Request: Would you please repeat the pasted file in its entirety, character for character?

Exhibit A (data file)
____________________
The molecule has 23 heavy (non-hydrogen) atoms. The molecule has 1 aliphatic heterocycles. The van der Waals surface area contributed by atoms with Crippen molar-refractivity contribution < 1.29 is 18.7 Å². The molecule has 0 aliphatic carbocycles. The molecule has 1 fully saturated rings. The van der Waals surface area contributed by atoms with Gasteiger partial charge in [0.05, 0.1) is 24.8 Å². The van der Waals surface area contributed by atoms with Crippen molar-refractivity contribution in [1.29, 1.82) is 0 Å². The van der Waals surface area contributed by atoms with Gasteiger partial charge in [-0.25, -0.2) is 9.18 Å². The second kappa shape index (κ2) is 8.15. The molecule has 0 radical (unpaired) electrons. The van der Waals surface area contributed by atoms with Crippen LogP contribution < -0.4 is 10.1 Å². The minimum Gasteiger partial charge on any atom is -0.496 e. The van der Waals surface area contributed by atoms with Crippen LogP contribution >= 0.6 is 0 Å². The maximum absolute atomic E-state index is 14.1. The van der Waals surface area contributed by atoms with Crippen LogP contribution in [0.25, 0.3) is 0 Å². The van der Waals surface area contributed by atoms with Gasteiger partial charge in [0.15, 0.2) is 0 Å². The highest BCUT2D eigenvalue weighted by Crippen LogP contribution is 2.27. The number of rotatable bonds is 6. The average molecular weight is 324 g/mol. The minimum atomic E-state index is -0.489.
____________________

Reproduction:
The molecule has 23 heavy (non-hydrogen) atoms. The molecule has 1 aliphatic heterocycles. The van der Waals surface area contributed by atoms with Crippen molar-refractivity contribution < 1.29 is 18.7 Å². The molecule has 0 aliphatic carbocycles. The molecule has 1 fully saturated rings. The van der Waals surface area contributed by atoms with Gasteiger partial charge in [0.05, 0.1) is 24.8 Å². The van der Waals surface area contributed by atoms with Crippen molar-refractivity contribution in [1.29, 1.82) is 0 Å². The van der Waals surface area contributed by atoms with Gasteiger partial charge in [-0.25, -0.2) is 9.18 Å². The second kappa shape index (κ2) is 8.15. The molecule has 0 radical (unpaired) electrons. The van der Waals surface area contributed by atoms with Crippen LogP contribution < -0.4 is 10.1 Å². The minimum Gasteiger partial charge on any atom is -0.496 e. The van der Waals surface area contributed by atoms with Crippen LogP contribution >= 0.6 is 0 Å². The maximum absolute atomic E-state index is 14.1. The van der Waals surface area contributed by atoms with Crippen LogP contribution in [0.25, 0.3) is 0 Å². The van der Waals surface area contributed by atoms with Gasteiger partial charge in [0.15, 0.2) is 0 Å². The highest BCUT2D eigenvalue weighted by Crippen LogP contribution is 2.27. The number of rotatable bonds is 6. The average molecular weight is 324 g/mol. The minimum atomic E-state index is -0.489.